IP Addressing

IP Addressing / Most Commented

The Future of Home Networking: A Problem Statement

I'm a network engineer, and like many engineers I often gravitate to the big projects; large networks with problems of scale and complexity in my case. However, I also consider myself a student of Occam's razor and often quote Antoine de Saint-ExupĂ©ry: "perfection is reached not when there is nothing left to add, but when there is nothing left to take away." In this spirit of "less is more" I have recently become intrigued by the problems appearing in home networking. more»

IETF 85 Begins Next Week In Atlanta - Here Is How To Follow Along

The 85th meeting of the Internet Engineering Task Force (IETF) begins next week in Atlanta, Georgia, USA. Over 1000 engineers, maybe as many as 1400 or more, from all around the world will gather in various working groups to discuss and debate issues relating to the open standards that define the Internet's infrastructure. more»

Names, Numbers and Beyond…

Couple of weeks ago I started a new initiative called "Names, Numbers and Beyond". I started this as I genuinely think we are facing big issues due to the uncontrolled and non-standard growth of the IP and Name space used today and tomorrow. To keep in control and make everything manageable, parcelling out IP address space and the use of tight naming standards/policies is necessary to make networks work better and make them achievable. more»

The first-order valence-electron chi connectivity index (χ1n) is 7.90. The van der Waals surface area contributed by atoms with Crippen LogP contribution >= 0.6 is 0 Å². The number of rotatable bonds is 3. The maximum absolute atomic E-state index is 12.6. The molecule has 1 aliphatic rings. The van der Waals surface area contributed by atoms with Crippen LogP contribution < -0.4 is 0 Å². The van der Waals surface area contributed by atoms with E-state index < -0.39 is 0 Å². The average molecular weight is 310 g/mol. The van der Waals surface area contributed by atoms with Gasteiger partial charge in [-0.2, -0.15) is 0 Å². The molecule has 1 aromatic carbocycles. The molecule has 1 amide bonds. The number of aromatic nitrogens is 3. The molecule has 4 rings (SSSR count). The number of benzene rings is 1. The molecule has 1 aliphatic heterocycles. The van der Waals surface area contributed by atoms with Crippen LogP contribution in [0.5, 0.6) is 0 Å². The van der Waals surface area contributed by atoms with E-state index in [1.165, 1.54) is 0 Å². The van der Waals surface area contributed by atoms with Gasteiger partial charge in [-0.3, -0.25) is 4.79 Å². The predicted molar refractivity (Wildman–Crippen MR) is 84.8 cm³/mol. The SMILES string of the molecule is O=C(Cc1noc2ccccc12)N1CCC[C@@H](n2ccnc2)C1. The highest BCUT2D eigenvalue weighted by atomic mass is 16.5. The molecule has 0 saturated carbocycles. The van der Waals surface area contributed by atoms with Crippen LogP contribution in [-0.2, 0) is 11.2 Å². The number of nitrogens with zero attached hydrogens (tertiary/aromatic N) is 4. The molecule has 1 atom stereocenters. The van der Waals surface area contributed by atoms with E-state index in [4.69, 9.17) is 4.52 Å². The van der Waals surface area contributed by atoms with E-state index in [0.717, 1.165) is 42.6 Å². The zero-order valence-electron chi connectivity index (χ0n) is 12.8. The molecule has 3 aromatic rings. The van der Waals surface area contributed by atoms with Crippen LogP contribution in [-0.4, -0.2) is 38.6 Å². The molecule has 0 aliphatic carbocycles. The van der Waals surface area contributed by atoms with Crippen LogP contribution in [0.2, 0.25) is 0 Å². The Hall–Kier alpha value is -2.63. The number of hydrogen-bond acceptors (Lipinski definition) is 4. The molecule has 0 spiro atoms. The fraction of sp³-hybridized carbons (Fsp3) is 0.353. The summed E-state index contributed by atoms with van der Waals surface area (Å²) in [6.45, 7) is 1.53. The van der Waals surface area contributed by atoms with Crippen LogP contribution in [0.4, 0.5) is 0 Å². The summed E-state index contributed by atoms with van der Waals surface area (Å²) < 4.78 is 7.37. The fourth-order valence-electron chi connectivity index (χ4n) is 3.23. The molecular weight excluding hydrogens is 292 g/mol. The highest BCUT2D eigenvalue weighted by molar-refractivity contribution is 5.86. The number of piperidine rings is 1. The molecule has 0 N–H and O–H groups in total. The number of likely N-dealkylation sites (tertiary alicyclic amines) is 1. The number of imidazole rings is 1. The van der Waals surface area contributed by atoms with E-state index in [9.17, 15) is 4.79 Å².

Akamai Reports 460 Times Increase in IPv6 Requests Over Its Platform Since Last Year

In its latest State of the Internet report, Akamai has highlighted industry numbers showing imminent global exhaustion of IPv4 addresses. Report has also identifies 460 times increase in IPv6 requests over Akamai's platform from June 2011 – June 2012. A fair amount of the IPv6 request growth is attributed to the "World IPv6 Launch" event held on Jun 6, 2012 organized by the Internet Society. more»

New LIRs and Their IPv6 RIPEness

The RIPE NCC's membership grew steadily over the course of 2012. In Q3, the RIPE NCC received 417 requests to become a Local Internet Registry (LIR); the highest number we have seen so far. This surge in membership growth exceeds the previous record set 12 years ago during the dotcom bubble in 2000. One reason for the surge is probably the anticipation of the last /8 of IPv4 addresses. more»

RIPE NCC Distributed Last IPv4 Address Space from the Available Pool

On Friday 14 September, 2012, the RIPE NCC, the Regional Internet Registry (RIR) for Europe, the Middle East and parts of Central Asia, distributed the last blocks of IPv4 address space from the available pool. more»

Internet Society ION Conferences: Call for Speakers - IPv6 and DNSSEC Experts

The Internet Society Deploy360 Programme issues a call for speakers for a series of upcoming global ION Conferences. ISOC welcomes submissions from IPv6 and DNSSEC experts to speak at any of the following ION conferences. more»

IP Addresses and Privacy Sensitive Data - A Level Playing Field Needed

Reading Peter Olthoorn's book on Google (a link is found here), I ran into a passage on IP addresses. Where Google states that it does not see an IP address as privacy sensitive. An IP address could be used by more than one person, it claims. The Article 29 Working Party, the EU privacy commissioners, states that it is privacy sensitive as a unique identifier of a private person. It got me wondering whether it is this simple. Here is a blog post meant to give some food for thought and debate. I invite you to think about the question 'how private is an IP address'? more»